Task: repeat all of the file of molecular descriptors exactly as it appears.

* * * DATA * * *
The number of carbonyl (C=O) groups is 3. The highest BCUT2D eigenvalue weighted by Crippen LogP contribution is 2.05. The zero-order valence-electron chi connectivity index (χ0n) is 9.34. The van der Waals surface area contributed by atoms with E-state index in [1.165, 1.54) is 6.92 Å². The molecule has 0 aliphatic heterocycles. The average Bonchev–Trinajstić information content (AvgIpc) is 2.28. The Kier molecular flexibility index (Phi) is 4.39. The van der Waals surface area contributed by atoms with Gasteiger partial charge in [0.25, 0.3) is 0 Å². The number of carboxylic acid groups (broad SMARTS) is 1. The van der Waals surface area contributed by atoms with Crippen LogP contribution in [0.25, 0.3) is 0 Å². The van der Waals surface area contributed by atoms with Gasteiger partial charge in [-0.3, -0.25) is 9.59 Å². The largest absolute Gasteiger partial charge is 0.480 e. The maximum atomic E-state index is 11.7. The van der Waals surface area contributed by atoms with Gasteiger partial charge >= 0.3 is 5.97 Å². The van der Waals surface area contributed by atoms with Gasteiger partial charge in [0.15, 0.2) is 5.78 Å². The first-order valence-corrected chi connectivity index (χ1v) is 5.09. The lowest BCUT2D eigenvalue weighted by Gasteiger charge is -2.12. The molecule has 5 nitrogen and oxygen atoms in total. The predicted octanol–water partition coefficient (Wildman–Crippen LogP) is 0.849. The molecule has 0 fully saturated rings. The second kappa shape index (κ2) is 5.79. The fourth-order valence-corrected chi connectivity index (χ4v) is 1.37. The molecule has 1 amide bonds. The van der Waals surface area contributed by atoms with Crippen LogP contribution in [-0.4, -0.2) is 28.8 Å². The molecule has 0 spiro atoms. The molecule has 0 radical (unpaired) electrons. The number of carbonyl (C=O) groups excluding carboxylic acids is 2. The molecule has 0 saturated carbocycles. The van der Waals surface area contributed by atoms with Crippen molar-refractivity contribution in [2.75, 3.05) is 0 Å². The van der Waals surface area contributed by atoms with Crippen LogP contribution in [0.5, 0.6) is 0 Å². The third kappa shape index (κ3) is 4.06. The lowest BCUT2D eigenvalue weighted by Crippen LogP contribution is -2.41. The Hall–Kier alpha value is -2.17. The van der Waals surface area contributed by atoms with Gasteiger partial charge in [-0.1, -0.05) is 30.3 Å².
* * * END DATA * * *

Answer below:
The number of carbonyl (C=O) groups is 3. The highest BCUT2D eigenvalue weighted by Crippen LogP contribution is 2.05. The zero-order valence-electron chi connectivity index (χ0n) is 9.34. The van der Waals surface area contributed by atoms with E-state index in [1.165, 1.54) is 6.92 Å². The molecule has 0 aliphatic heterocycles. The average Bonchev–Trinajstić information content (AvgIpc) is 2.28. The Kier molecular flexibility index (Phi) is 4.39. The van der Waals surface area contributed by atoms with Gasteiger partial charge in [0.25, 0.3) is 0 Å². The number of carboxylic acid groups (broad SMARTS) is 1. The van der Waals surface area contributed by atoms with Crippen LogP contribution in [0.25, 0.3) is 0 Å². The van der Waals surface area contributed by atoms with Gasteiger partial charge in [-0.3, -0.25) is 9.59 Å². The largest absolute Gasteiger partial charge is 0.480 e. The maximum atomic E-state index is 11.7. The van der Waals surface area contributed by atoms with Gasteiger partial charge >= 0.3 is 5.97 Å². The van der Waals surface area contributed by atoms with Gasteiger partial charge in [0.15, 0.2) is 5.78 Å². The first-order valence-corrected chi connectivity index (χ1v) is 5.09. The lowest BCUT2D eigenvalue weighted by Gasteiger charge is -2.12. The molecule has 5 nitrogen and oxygen atoms in total. The predicted octanol–water partition coefficient (Wildman–Crippen LogP) is 0.849. The molecule has 0 fully saturated rings. The second kappa shape index (κ2) is 5.79. The fourth-order valence-corrected chi connectivity index (χ4v) is 1.37. The molecule has 1 amide bonds. The van der Waals surface area contributed by atoms with Crippen LogP contribution in [-0.4, -0.2) is 28.8 Å². The molecule has 0 spiro atoms. The molecule has 0 radical (unpaired) electrons. The number of carbonyl (C=O) groups excluding carboxylic acids is 2. The molecule has 0 saturated carbocycles. The van der Waals surface area contributed by atoms with Crippen molar-refractivity contribution in [2.75, 3.05) is 0 Å². The van der Waals surface area contributed by atoms with Crippen LogP contribution in [0.5, 0.6) is 0 Å². The third kappa shape index (κ3) is 4.06. The lowest BCUT2D eigenvalue weighted by Crippen LogP contribution is -2.41. The Hall–Kier alpha value is -2.17. The van der Waals surface area contributed by atoms with Gasteiger partial charge in [-0.1, -0.05) is 30.3 Å².